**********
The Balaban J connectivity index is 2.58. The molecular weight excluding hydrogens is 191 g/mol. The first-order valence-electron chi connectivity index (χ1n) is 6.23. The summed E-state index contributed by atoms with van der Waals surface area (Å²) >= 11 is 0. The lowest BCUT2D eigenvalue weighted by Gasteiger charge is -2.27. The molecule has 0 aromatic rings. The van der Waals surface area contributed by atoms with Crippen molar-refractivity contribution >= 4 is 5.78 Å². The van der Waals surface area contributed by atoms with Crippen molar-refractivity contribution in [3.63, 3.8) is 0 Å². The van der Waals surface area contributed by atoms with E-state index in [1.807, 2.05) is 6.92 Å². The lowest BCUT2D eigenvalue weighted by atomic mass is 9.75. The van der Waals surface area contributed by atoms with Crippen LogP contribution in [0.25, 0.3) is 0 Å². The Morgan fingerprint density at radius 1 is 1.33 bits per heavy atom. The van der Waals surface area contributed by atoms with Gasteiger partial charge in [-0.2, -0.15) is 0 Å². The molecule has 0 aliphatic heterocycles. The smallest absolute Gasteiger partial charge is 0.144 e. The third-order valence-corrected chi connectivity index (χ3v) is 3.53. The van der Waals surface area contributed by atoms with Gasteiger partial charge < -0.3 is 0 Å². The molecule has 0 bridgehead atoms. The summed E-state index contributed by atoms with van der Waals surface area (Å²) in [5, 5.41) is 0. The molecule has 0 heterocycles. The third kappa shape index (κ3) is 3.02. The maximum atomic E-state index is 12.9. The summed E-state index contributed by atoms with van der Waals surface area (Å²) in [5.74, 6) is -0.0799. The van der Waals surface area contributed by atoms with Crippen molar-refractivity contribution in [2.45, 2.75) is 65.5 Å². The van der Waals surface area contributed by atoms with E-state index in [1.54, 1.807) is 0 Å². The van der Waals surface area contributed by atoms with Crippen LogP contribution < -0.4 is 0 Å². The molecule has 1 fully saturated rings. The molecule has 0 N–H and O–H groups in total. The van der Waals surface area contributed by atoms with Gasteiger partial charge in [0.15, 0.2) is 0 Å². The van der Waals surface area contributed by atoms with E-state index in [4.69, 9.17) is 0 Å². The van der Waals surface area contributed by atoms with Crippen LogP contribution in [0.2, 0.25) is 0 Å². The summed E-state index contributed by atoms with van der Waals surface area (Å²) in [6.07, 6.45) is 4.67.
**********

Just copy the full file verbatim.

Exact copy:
The Balaban J connectivity index is 2.58. The molecular weight excluding hydrogens is 191 g/mol. The first-order valence-electron chi connectivity index (χ1n) is 6.23. The summed E-state index contributed by atoms with van der Waals surface area (Å²) >= 11 is 0. The lowest BCUT2D eigenvalue weighted by Gasteiger charge is -2.27. The molecule has 0 aromatic rings. The van der Waals surface area contributed by atoms with Crippen molar-refractivity contribution >= 4 is 5.78 Å². The van der Waals surface area contributed by atoms with Crippen molar-refractivity contribution in [3.63, 3.8) is 0 Å². The van der Waals surface area contributed by atoms with E-state index in [1.807, 2.05) is 6.92 Å². The lowest BCUT2D eigenvalue weighted by atomic mass is 9.75. The van der Waals surface area contributed by atoms with Crippen LogP contribution in [0.25, 0.3) is 0 Å². The Morgan fingerprint density at radius 1 is 1.33 bits per heavy atom. The van der Waals surface area contributed by atoms with Gasteiger partial charge in [-0.2, -0.15) is 0 Å². The molecule has 0 aliphatic heterocycles. The smallest absolute Gasteiger partial charge is 0.144 e. The third-order valence-corrected chi connectivity index (χ3v) is 3.53. The van der Waals surface area contributed by atoms with Gasteiger partial charge < -0.3 is 0 Å². The molecule has 0 bridgehead atoms. The summed E-state index contributed by atoms with van der Waals surface area (Å²) in [5, 5.41) is 0. The molecule has 0 heterocycles. The third kappa shape index (κ3) is 3.02. The maximum atomic E-state index is 12.9. The summed E-state index contributed by atoms with van der Waals surface area (Å²) in [5.74, 6) is -0.0799. The van der Waals surface area contributed by atoms with Crippen molar-refractivity contribution in [2.45, 2.75) is 65.5 Å². The van der Waals surface area contributed by atoms with E-state index in [1.54, 1.807) is 0 Å². The van der Waals surface area contributed by atoms with Crippen LogP contribution < -0.4 is 0 Å². The molecule has 1 fully saturated rings. The molecule has 0 N–H and O–H groups in total. The van der Waals surface area contributed by atoms with Gasteiger partial charge in [0.15, 0.2) is 0 Å². The van der Waals surface area contributed by atoms with E-state index in [4.69, 9.17) is 0 Å². The van der Waals surface area contributed by atoms with Crippen LogP contribution in [0.2, 0.25) is 0 Å². The summed E-state index contributed by atoms with van der Waals surface area (Å²) in [6.07, 6.45) is 4.67.